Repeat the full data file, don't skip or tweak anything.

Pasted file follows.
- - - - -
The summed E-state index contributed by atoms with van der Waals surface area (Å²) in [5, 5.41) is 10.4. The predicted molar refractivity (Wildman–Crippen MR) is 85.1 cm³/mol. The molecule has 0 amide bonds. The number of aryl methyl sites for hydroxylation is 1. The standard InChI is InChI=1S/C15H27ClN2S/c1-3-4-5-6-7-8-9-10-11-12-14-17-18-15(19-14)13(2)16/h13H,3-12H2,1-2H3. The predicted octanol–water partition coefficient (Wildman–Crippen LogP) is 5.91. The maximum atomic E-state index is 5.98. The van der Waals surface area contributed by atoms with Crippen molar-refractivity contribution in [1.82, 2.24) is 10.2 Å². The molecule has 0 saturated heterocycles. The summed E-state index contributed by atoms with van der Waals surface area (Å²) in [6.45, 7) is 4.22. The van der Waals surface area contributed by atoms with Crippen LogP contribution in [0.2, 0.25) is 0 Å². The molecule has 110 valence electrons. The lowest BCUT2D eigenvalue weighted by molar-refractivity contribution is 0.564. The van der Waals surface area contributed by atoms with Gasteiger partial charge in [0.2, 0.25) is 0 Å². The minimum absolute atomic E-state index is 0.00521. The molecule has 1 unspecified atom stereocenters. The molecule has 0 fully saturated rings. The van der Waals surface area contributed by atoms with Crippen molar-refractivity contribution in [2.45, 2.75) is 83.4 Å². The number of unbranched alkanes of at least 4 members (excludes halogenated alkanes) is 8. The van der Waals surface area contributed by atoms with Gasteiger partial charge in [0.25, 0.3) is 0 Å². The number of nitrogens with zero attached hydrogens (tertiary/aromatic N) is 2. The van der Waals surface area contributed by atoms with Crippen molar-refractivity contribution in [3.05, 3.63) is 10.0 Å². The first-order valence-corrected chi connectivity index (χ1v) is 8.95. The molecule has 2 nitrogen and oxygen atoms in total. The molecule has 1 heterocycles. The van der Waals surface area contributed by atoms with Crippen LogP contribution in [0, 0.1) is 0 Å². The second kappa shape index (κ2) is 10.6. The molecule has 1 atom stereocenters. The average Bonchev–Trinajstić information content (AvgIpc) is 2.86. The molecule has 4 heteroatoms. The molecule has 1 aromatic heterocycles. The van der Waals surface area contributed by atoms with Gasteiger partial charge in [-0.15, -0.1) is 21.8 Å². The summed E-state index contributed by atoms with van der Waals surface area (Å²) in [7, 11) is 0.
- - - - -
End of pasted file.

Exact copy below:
The summed E-state index contributed by atoms with van der Waals surface area (Å²) in [5, 5.41) is 10.4. The predicted molar refractivity (Wildman–Crippen MR) is 85.1 cm³/mol. The molecule has 0 amide bonds. The number of aryl methyl sites for hydroxylation is 1. The standard InChI is InChI=1S/C15H27ClN2S/c1-3-4-5-6-7-8-9-10-11-12-14-17-18-15(19-14)13(2)16/h13H,3-12H2,1-2H3. The predicted octanol–water partition coefficient (Wildman–Crippen LogP) is 5.91. The maximum atomic E-state index is 5.98. The van der Waals surface area contributed by atoms with Crippen molar-refractivity contribution in [1.82, 2.24) is 10.2 Å². The molecule has 0 saturated heterocycles. The summed E-state index contributed by atoms with van der Waals surface area (Å²) in [6.45, 7) is 4.22. The van der Waals surface area contributed by atoms with Crippen LogP contribution in [0.2, 0.25) is 0 Å². The molecule has 110 valence electrons. The lowest BCUT2D eigenvalue weighted by molar-refractivity contribution is 0.564. The van der Waals surface area contributed by atoms with Gasteiger partial charge in [0.2, 0.25) is 0 Å². The minimum absolute atomic E-state index is 0.00521. The molecule has 1 unspecified atom stereocenters. The molecule has 0 fully saturated rings. The van der Waals surface area contributed by atoms with Crippen molar-refractivity contribution in [2.45, 2.75) is 83.4 Å². The number of unbranched alkanes of at least 4 members (excludes halogenated alkanes) is 8. The van der Waals surface area contributed by atoms with Gasteiger partial charge in [0.25, 0.3) is 0 Å². The number of nitrogens with zero attached hydrogens (tertiary/aromatic N) is 2. The van der Waals surface area contributed by atoms with Crippen molar-refractivity contribution in [3.05, 3.63) is 10.0 Å². The first-order valence-corrected chi connectivity index (χ1v) is 8.95. The molecule has 2 nitrogen and oxygen atoms in total. The molecule has 1 heterocycles. The van der Waals surface area contributed by atoms with Crippen LogP contribution in [0, 0.1) is 0 Å². The second kappa shape index (κ2) is 10.6. The molecule has 1 atom stereocenters. The average Bonchev–Trinajstić information content (AvgIpc) is 2.86. The molecule has 4 heteroatoms. The molecule has 1 aromatic heterocycles. The van der Waals surface area contributed by atoms with Gasteiger partial charge in [-0.15, -0.1) is 21.8 Å². The summed E-state index contributed by atoms with van der Waals surface area (Å²) in [7, 11) is 0.